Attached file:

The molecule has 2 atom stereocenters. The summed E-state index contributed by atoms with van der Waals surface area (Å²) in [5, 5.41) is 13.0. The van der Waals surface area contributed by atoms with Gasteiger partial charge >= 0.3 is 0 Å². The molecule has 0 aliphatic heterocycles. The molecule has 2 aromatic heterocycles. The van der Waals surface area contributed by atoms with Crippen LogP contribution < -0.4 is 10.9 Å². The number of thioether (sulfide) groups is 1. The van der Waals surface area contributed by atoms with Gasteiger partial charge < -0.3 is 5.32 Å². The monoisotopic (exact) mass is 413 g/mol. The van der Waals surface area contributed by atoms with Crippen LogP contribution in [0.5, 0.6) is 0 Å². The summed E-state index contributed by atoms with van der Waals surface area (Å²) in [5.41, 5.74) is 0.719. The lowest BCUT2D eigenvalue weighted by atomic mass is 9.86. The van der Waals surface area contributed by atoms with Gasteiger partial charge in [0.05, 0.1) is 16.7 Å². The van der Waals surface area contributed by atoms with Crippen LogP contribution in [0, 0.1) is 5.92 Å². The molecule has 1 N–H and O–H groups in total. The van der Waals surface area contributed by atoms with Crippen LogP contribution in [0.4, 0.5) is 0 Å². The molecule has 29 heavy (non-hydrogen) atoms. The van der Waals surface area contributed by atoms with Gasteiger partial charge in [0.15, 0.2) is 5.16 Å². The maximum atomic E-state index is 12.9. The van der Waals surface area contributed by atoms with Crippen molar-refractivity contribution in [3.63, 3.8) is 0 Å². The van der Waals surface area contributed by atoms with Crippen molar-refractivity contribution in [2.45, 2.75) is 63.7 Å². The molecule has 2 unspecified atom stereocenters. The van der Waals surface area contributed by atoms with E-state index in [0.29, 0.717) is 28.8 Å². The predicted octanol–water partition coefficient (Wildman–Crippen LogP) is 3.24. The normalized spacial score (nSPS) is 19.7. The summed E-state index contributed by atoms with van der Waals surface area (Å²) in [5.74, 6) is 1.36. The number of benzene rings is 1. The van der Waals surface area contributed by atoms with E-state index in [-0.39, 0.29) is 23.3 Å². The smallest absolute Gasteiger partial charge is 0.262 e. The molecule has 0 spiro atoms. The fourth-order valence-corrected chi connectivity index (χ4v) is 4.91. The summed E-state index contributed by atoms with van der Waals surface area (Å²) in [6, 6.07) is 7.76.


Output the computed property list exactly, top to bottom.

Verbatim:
The molecule has 2 atom stereocenters. The summed E-state index contributed by atoms with van der Waals surface area (Å²) in [5, 5.41) is 13.0. The van der Waals surface area contributed by atoms with Gasteiger partial charge >= 0.3 is 0 Å². The molecule has 0 aliphatic heterocycles. The molecule has 2 aromatic heterocycles. The van der Waals surface area contributed by atoms with Crippen LogP contribution < -0.4 is 10.9 Å². The number of thioether (sulfide) groups is 1. The van der Waals surface area contributed by atoms with Gasteiger partial charge < -0.3 is 5.32 Å². The monoisotopic (exact) mass is 413 g/mol. The van der Waals surface area contributed by atoms with Crippen LogP contribution in [0.5, 0.6) is 0 Å². The summed E-state index contributed by atoms with van der Waals surface area (Å²) in [5.41, 5.74) is 0.719. The lowest BCUT2D eigenvalue weighted by atomic mass is 9.86. The van der Waals surface area contributed by atoms with Gasteiger partial charge in [0.05, 0.1) is 16.7 Å². The van der Waals surface area contributed by atoms with Crippen LogP contribution in [0, 0.1) is 5.92 Å². The molecule has 1 N–H and O–H groups in total. The van der Waals surface area contributed by atoms with Crippen LogP contribution in [0.4, 0.5) is 0 Å². The molecule has 29 heavy (non-hydrogen) atoms. The van der Waals surface area contributed by atoms with Gasteiger partial charge in [0.15, 0.2) is 5.16 Å². The maximum atomic E-state index is 12.9. The van der Waals surface area contributed by atoms with Crippen molar-refractivity contribution in [3.63, 3.8) is 0 Å². The van der Waals surface area contributed by atoms with Crippen molar-refractivity contribution in [2.45, 2.75) is 63.7 Å². The molecule has 2 unspecified atom stereocenters. The van der Waals surface area contributed by atoms with E-state index in [0.29, 0.717) is 28.8 Å². The predicted octanol–water partition coefficient (Wildman–Crippen LogP) is 3.24. The normalized spacial score (nSPS) is 19.7. The summed E-state index contributed by atoms with van der Waals surface area (Å²) in [5.74, 6) is 1.36. The number of benzene rings is 1. The van der Waals surface area contributed by atoms with E-state index in [-0.39, 0.29) is 23.3 Å². The smallest absolute Gasteiger partial charge is 0.262 e. The molecule has 0 spiro atoms. The fourth-order valence-corrected chi connectivity index (χ4v) is 4.91. The summed E-state index contributed by atoms with van der Waals surface area (Å²) in [6, 6.07) is 7.76.